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Are creationists rational?

Abstract

Creationism is usually regarded as an irrational set of beliefs. In this paper I propose that the best way to understand why individual learners settle on any mature set of beliefs is to see that as the developmental outcome of a series of “fast and frugal” boundedly rational inferences rather than as a rejection of reason. This applies to those whose views are opposed to science in general. A bounded rationality model of belief choices both serves to explain the fact that folk traditions tend to converge on “anti-modernity”, and to act as a default hypothesis, deviations from which we can use to identify other, arational, influences such as social psychological, economic and individual dispositions. I propose some educational and public policy strategies that might decrease the proportion of learners who find creationism and anti-science in general a rational choice.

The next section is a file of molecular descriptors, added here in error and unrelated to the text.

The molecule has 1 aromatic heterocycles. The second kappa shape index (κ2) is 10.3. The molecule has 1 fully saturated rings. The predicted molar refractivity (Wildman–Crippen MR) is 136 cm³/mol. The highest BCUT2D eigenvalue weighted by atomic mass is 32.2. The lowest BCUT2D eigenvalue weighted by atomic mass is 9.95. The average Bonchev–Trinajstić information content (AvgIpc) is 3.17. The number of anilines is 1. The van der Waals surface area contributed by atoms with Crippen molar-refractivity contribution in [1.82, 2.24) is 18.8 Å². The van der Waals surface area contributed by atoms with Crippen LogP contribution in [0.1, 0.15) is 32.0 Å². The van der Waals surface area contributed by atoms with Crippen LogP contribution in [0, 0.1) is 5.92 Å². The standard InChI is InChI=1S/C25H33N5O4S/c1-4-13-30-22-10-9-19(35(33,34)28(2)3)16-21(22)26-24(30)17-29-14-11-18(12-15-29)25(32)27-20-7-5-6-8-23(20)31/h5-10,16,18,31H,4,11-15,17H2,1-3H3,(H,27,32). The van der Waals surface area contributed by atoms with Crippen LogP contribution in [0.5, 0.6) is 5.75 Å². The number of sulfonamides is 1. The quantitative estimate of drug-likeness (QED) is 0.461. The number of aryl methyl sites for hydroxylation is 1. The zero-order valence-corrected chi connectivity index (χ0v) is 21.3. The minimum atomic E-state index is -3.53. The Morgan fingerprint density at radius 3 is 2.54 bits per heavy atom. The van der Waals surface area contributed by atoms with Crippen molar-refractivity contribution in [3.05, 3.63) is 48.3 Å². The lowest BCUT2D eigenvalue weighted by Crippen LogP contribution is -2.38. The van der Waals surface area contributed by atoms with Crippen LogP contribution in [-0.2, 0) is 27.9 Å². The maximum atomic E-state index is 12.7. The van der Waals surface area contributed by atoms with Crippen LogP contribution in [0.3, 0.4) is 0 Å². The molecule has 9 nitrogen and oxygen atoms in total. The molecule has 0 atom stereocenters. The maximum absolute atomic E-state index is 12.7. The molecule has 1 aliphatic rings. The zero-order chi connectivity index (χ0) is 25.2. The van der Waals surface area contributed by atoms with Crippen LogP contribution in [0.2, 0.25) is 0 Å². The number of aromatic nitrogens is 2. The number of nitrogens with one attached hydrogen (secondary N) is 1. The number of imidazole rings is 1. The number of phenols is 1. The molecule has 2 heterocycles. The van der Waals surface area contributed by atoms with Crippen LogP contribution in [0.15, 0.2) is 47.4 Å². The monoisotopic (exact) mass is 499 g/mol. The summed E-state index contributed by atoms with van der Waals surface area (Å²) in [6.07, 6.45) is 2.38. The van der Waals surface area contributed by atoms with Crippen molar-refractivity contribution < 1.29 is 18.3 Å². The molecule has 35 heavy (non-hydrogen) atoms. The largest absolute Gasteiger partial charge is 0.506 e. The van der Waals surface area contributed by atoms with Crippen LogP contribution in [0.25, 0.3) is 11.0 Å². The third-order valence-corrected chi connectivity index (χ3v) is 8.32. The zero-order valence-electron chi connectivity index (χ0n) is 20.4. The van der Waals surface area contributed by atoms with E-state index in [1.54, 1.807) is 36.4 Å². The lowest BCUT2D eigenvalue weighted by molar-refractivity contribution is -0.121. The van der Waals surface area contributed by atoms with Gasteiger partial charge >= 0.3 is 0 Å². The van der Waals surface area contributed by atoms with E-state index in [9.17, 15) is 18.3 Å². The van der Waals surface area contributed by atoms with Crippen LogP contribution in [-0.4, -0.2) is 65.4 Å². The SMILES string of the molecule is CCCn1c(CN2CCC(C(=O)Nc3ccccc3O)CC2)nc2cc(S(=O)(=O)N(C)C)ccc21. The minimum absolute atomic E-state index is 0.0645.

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Correspondence to John S. Wilkins.

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Wilkins, J.S. Are creationists rational?. Synthese 178, 207–218 (2011). https://doi.org/10.1007/s11229-009-9544-6

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  • DOI: https://doi.org/10.1007/s11229-009-9544-6

Keywords

  • Bounded rationality
  • Epistemic commitment
  • Creationism
  • Anti-modernism